Who hasn’t popped the hood on their grill only to find a messy, rusty eyesore left behind by the last guy?
Maybe you’re that last guy, maybe your brother-in-law borrowed your barbecue, or maybe you share a communal neighborhood grill.
Whatever the situation, you’re now wondering, just how safe is it to grill those burgers and steaks on that?
Let me explain what exactly rust is, and why it isn’t that harmful, although it is ugly. We will also take a proper look at how to clean those rusty grates and how to prevent them from rusting in the first place.
What Exactly is Rust? Is it Harmful?
The thing that freaks most of us out is the rust that builds up inside grills that are left uncleaned.
Rust is the natural chemical product that occurs when iron is mixed with water and oxygen. It is properly called iron oxide, and there’s no way to keep it from happening unless you can keep the grill completely dry.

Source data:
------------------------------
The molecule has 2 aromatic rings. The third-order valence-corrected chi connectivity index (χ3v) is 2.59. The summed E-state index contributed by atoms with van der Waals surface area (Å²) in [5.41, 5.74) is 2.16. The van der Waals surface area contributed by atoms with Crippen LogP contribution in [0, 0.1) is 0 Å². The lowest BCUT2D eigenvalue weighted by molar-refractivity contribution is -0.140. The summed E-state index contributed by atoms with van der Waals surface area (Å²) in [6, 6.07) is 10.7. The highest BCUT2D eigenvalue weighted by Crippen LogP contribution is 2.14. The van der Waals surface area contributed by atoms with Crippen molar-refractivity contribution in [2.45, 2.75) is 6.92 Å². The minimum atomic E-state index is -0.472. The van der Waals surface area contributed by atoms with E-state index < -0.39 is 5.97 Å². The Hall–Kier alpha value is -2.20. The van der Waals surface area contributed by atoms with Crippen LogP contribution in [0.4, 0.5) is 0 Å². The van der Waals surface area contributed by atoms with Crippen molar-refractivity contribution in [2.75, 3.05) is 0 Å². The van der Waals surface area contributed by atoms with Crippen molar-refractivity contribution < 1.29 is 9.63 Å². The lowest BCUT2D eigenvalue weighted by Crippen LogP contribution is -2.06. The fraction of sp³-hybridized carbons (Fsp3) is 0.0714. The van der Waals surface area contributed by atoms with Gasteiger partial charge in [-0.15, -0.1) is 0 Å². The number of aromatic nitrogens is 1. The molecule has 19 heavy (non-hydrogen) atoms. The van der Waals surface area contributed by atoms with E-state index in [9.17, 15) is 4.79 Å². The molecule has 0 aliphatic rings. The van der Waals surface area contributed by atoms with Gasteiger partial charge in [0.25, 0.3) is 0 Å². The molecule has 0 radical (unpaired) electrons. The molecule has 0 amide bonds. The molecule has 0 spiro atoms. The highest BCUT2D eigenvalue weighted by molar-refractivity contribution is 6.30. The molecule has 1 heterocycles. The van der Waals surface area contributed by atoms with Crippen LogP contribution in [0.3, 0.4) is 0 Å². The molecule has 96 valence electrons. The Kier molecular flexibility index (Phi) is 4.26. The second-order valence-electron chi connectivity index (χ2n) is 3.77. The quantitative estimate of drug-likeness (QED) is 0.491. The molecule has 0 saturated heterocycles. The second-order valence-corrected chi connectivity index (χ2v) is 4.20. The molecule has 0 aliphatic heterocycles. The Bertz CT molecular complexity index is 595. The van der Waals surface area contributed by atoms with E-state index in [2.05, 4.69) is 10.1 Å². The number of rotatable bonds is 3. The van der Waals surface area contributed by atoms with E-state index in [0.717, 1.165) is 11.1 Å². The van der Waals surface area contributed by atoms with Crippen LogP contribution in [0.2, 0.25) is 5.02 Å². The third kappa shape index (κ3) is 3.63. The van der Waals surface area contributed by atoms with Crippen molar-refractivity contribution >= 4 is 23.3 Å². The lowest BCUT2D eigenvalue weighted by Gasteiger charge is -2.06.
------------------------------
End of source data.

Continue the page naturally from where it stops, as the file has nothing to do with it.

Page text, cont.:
But that’s hard to do since they’re left outside, and we cook food inside, which creates steam.
The material in your grill contains iron in various quantities. For example, most grill fireboxes and frames are steel, which is mostly made of iron.
In addition, many grills, like the legendary Lodge Sportsman’s Grill, have cast-iron grates, which will rust readily if not properly seasoned.
Is Cooking on a Rusty Grill Safe?
Rust in and of itself is not dangerous to ingest. So you don’t have to worry about getting sick or anything.
Of course, you wouldn’t want to eat pounds of the stuff, but it is nothing to worry about if a few specks get on your food.
However, it’s not a very pleasant thought to have rust in your food, even if it isn’t harmful. And that’s why I prefer to keep my grill clean and tidy.
How to Clean Rusty Grill Grates?